|Zoop (1995)||(Bad Management)|
|Tetris (1987)||(Nagging by)|
|Space Tripper (2001)||(Agent)|
|Zoop (1995)||(Hookstone Worldwide Representation)|
|Battle Engine Aquila (2003)||(Special Thanks)|
|Grand Prix 4 (2002)||(Thank you...)|
|Ball Breakers (2000)||(Special Thanks to)|
|Grand Prix 3 (2000)||(Special Thanks To)|
|Alfred Chicken (1993)||(Special thanks go to)|
|SkyChase (1988)||(Special Thanks To)|
|Magic: The Gathering - Duels of the Planeswalkers ... (2012)||(Business Dvelopment)|
|Carmageddon (1997)||(Another Bloke Watching This Thing With Considerable Interest )|
|The Flintstones (1994)||(Agent)|
|Zig-Zag (1987)||(Key Grip)|
Since 1988, Cook has represented some of the world's top game companies, including Maxis (Sim City et al), Bullfrog Productions (Populous, Syndicate, Theme Park etc.), Sensible Software, The Bitmap Brothers, Geoff Crammond, Mucky Foot and most recently, Puzzlekings, Simergy, Lost Toys, Elixir, Carmageddon creators, Stainless Games and those futurist retrogamers PomPom.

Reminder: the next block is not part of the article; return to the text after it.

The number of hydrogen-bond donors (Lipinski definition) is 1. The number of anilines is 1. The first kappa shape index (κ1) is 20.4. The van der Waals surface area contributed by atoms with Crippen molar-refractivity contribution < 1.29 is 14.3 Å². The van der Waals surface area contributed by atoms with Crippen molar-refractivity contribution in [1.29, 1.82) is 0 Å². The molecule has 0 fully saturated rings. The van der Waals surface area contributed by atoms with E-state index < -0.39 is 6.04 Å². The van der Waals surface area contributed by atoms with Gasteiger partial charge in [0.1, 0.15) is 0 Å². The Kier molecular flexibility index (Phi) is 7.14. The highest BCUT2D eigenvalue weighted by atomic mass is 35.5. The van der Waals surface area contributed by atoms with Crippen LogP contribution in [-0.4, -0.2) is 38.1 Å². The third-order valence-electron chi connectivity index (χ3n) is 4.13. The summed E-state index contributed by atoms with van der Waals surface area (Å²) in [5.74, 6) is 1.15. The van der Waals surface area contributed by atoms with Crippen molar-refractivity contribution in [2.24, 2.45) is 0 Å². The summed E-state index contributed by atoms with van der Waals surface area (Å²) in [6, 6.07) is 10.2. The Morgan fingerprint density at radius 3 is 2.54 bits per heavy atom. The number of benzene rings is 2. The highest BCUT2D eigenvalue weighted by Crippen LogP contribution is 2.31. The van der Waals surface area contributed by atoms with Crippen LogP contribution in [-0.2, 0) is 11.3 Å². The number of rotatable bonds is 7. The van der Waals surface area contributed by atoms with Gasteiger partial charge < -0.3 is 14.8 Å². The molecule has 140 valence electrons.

Cook's involvement with the games industry dates back to the earlyeighties when he was a journalist on the cult magazine Popular Computing Weekly. In 1986 he joined the Mirror Group where he became Head of Development of Mirrorsoft, its computer game subsidiary. He was influential in the first release of Tetris, probably the world's most successful computer game as well as the launch of the trailblazing Imageworks label.
After leaving the Mirror Group in 1988, he set up his own games agency business (Bad Management), later to also establish developers Cranberry Source and his own production company, NoName Games, producers of Sentinel Returns. He lives in Hampstead, London and France.
Last updated: Sep 22, 2003